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The Journey of Recovery with Jeff Jay

Posted on June 26, 2020


What is health? Is it just the absence of being sick or is there something more? What is freedom? Is it the absence of being locked up or is there something more?  What is peace? Is it simply the absence of conflict or is there something more? Welcome to the Something More hosted by Origins Behavioral Healthcare. 

In this episode, we are talking with interventionist and author Jeff Jay. Jeff Jay, CIP, is a renowned clinical interventionist and addiction specialist. He has been guiding families into recovery for over 30 years. His work has appeared on CNN, PBS, the Jane Pauley Show, Forbes Online, and in many professional journals. Jeff is the co-author (with Debra Jay) of the best-selling book Love First: A Family’s Guide to Intervention. His latest book is Navigating Grace, a solo voyage of survival and redemption. He is also the co-author of At Wit’s End: What You Need to Know When a Loved One Is Diagnosed with Addiction and Mental Illness, (with Jerry Boriskin Ph.D., Hazelden). He heads a national private practice that provides intervention and recovery mentoring services.

In this episode, Jeff shares the journey of his own addiction, recovery, and how he became an interventionist. We are talking about the dynamics of what it means to bring love and concern to somebody in order to help and encourage them to get well.  Jeff also shares the importance of handling tough situations with love.  

Show Notes:

  • [00:41] We are excited to welcome interventionist and author Jeff Jay. 
  • [01:22] Jeff is a clinical interventionist and works with families all over the country. 
  • [01:43] Jeff got into this industry because of his own addiction and recovery as a young man. Jeff shares his story.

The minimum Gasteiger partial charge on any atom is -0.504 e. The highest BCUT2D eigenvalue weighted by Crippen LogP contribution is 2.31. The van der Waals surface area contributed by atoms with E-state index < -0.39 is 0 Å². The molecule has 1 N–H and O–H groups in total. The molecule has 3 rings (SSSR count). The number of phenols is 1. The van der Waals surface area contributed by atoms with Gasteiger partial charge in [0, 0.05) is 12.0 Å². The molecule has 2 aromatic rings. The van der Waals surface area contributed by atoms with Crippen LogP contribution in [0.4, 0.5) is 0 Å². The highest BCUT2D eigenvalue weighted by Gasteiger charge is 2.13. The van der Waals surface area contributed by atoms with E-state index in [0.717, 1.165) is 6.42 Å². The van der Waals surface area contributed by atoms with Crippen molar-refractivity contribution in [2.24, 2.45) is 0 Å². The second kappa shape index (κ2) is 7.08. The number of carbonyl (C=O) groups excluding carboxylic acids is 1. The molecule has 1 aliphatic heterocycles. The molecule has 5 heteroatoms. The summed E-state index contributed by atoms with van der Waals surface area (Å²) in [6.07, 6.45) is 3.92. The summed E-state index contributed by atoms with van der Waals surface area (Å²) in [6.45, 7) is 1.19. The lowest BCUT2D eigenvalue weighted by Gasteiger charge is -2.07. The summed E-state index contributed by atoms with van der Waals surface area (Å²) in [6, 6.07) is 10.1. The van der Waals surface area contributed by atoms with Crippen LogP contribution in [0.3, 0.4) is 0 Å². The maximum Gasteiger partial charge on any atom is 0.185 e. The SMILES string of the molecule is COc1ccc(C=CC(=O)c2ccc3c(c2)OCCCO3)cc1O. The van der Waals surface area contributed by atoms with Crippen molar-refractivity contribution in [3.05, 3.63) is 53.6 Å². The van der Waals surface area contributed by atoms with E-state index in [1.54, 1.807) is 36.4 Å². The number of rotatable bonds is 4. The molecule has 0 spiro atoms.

• [03:09] After he had been sober for five years, he decided he wanted to do something different and he got his first full-time job as a counselor in a rehabilitation center.  
  • [05:11] When they started Love First, intervention was not a household word and the methods were ill-formed.  
  • [05:45] The more we understand addiction as a disease and not just somebody being bad, the more that the approach makes sense because it is all about dealing with people with a sense of dignity and respect.  
  • [06:06] We really want to call people back to their authentic selves and reach for the heart. 
  • [06:32]  Addiction is a very different disease because there is a lot of complexity to it.  
  • [08:07] If we have to wait until they want help, what is going to make them want it?
  • [08:34] If they refuse help, then we need to make sure we are not doing anything that makes it worse like lending money.  
  • [10:30] There is a specific methodology that they have developed over the years that is more likely to break through to the authentic self of the addictive person and get them to the point of willingness.   
  • [12:33] Families go on a trip to the bottom with the alcoholic too.  
  • [12:46] We are not only calling the addictive person back to their authentic self, but we’re also bringing the family back to their own integrity and their own core beliefs.  
  • [13:48] No one thinks they’re going to go on this journey.  
  • [14:26] There are some situations where some separation may be necessary, but it is always done with love. 
  • [15:21] The brain is hijacked by alcoholism.  
  • [17:16] We all make mistakes and we can move on from here.  
  • [18:05] Recovery is a team sport.  How are we going to get organized as a family? 
  • [20:16] Jeff is a very technically minded person and built their website. 


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